So I read a term like ‘beta uprising’ and there are echoes of, say, Marxist rhetoric, but overall it’s a rather twisted reinterpretation of the critique of power more generally (which we see in Marxist ideology, but is also part of feminism, anarchism, etc.).
3. ‘Chad’, ‘Chads and Stacies’
Basically the antagonists. The generic male/female names stand for generic, ‘normie’ people. ‘Chad’ (rather than ‘Chads and Stacies’) is referred to much more often in the thread, because Chads (‘asshole jocks’) are basically the bane of beta experience. I’m inferring, but I would say Chads need not necessarily be alphas; they just happen to behave in ways that self-identifying betas find antogonizing.
4. ‘edgy’, ‘edgelord’
There is a popular sense of ‘edgy’ that means something like ‘challenging to societal norms, in a somewhat dark way’ (paraphrasing the top UD definition). The sense of ‘edgy’ is somewhat more specific in this subculture, however. The UD definitions for ‘edgelord‘ capture this quite well:
1: ‘A poster on an Internet forum, (particularly 4chan) who expresses opinions which are either strongly nihilistic, (“life has no meaning,” or Tyler Durden’s special snowflake speech from the film Fight Club being probably the two main examples) or contain references to Hitler, Nazism, fascism, or other taboo topics which are deliberately intended to shock or offend readers.’
2: ‘Fedora tipping, fat fuck that spends his life on anime cartoon message boards being a worthless pile of shit. Nobody likes this guy but he acts like he doesn’t care. He’s a pathetic, lost kissless virgin that should just kill himself.’
So the higher-voted definition is a lot less inflammatory (quite successfully provides a veneer of academic objectivity on this interpretation of the employment of the term in the discourse), and the second definition is a lot closer to the tone of the thread I was reading – but more importantly I think there’s a layer of irony that the person supplying the second definition is aware of. I read it as a space robot speaking with the voice of a Chad – so basically as much self-hate as hate.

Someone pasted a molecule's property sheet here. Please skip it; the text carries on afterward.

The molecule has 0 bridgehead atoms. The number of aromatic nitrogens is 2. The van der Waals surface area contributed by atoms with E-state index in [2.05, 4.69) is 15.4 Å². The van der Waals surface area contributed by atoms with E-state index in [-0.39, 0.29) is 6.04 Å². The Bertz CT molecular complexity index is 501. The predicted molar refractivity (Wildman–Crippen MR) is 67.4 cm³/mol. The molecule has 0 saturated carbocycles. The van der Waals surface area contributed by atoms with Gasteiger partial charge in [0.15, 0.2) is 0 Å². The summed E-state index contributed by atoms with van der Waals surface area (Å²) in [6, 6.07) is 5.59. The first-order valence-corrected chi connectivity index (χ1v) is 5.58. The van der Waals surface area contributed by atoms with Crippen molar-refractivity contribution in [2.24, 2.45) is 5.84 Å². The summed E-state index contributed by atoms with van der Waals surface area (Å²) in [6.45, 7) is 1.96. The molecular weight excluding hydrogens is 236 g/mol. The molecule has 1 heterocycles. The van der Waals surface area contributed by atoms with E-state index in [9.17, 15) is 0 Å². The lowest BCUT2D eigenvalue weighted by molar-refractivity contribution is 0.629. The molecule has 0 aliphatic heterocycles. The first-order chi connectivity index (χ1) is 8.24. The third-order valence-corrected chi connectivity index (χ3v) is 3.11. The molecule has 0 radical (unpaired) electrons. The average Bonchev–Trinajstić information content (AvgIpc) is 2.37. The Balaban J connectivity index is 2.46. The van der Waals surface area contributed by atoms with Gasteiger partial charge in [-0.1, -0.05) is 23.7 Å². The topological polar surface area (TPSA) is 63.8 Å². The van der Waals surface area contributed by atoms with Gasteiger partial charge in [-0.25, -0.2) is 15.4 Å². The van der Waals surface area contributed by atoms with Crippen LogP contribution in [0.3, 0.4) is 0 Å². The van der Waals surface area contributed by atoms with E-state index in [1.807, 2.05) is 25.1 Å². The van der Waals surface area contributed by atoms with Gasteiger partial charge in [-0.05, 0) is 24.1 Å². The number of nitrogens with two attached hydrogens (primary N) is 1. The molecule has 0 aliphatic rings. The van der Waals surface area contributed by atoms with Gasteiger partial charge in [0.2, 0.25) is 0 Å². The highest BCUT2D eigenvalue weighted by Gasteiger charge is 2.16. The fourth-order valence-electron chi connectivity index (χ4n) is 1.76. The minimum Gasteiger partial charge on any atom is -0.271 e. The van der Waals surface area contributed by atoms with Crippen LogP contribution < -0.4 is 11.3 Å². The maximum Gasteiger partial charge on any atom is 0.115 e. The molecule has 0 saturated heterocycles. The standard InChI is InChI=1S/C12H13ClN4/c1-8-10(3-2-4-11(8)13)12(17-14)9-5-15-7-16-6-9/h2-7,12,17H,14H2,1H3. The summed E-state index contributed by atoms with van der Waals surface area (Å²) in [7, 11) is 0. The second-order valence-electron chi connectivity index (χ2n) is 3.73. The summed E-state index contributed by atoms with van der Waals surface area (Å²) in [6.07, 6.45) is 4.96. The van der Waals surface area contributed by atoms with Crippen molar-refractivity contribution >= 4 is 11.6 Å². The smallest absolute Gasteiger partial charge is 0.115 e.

I’m just going to list some quick thoughts.
- In this discursive community, we see solidarity can be expressed by performing alienation. This does not mean we should assume all speakers think of themselves as alienated (though some certainly appear to).
- The dark side of this interpretation? Like the example of a group of dudes acting rowdy even when there are no chicks around, it’s like practising for the real performance. I see /r9k/ as the virtual space where the playing-out of the character of the space robot happens. For most users a basic premise is that this is a virtual performance (indeed necessarily a virtual performance, otherwise how could one be alienated?) and not a real performance. Yet the edges of these realities do bleed.
- In all this, there is irony – but irony with a manic, involuted quality.
1. By ‘discursive frame’, I mean something like ‘cognitive schemas or structures shape the way individuals perceive and represent reality’ (article in the Encyclopedia of Case Study Research). ↩
2. I say ‘adopt’ because there is an extent to which we can think of frames as being selected by a speaker on a particular communicative occasion. ↩